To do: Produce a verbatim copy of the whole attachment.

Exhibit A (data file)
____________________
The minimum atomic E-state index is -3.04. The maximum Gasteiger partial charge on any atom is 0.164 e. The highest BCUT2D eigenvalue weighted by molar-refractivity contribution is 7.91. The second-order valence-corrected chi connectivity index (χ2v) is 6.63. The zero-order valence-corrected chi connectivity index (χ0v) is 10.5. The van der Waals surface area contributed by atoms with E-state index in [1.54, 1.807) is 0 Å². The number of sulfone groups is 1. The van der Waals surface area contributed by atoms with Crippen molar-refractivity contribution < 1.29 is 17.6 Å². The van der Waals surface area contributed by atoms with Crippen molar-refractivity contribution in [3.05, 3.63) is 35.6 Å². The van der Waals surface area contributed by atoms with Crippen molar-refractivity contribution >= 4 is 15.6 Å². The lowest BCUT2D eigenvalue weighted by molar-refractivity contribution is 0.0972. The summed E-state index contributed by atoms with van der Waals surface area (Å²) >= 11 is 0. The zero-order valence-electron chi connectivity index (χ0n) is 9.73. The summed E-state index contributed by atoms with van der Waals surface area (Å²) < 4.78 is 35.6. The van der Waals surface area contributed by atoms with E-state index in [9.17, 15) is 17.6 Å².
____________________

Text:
The minimum atomic E-state index is -3.04. The maximum Gasteiger partial charge on any atom is 0.164 e. The highest BCUT2D eigenvalue weighted by molar-refractivity contribution is 7.91. The second-order valence-corrected chi connectivity index (χ2v) is 6.63. The zero-order valence-corrected chi connectivity index (χ0v) is 10.5. The van der Waals surface area contributed by atoms with E-state index in [1.54, 1.807) is 0 Å². The number of sulfone groups is 1. The van der Waals surface area contributed by atoms with Crippen molar-refractivity contribution < 1.29 is 17.6 Å². The van der Waals surface area contributed by atoms with Crippen molar-refractivity contribution in [3.05, 3.63) is 35.6 Å². The van der Waals surface area contributed by atoms with Crippen molar-refractivity contribution >= 4 is 15.6 Å². The lowest BCUT2D eigenvalue weighted by molar-refractivity contribution is 0.0972. The summed E-state index contributed by atoms with van der Waals surface area (Å²) >= 11 is 0. The zero-order valence-electron chi connectivity index (χ0n) is 9.73. The summed E-state index contributed by atoms with van der Waals surface area (Å²) < 4.78 is 35.6. The van der Waals surface area contributed by atoms with E-state index in [9.17, 15) is 17.6 Å².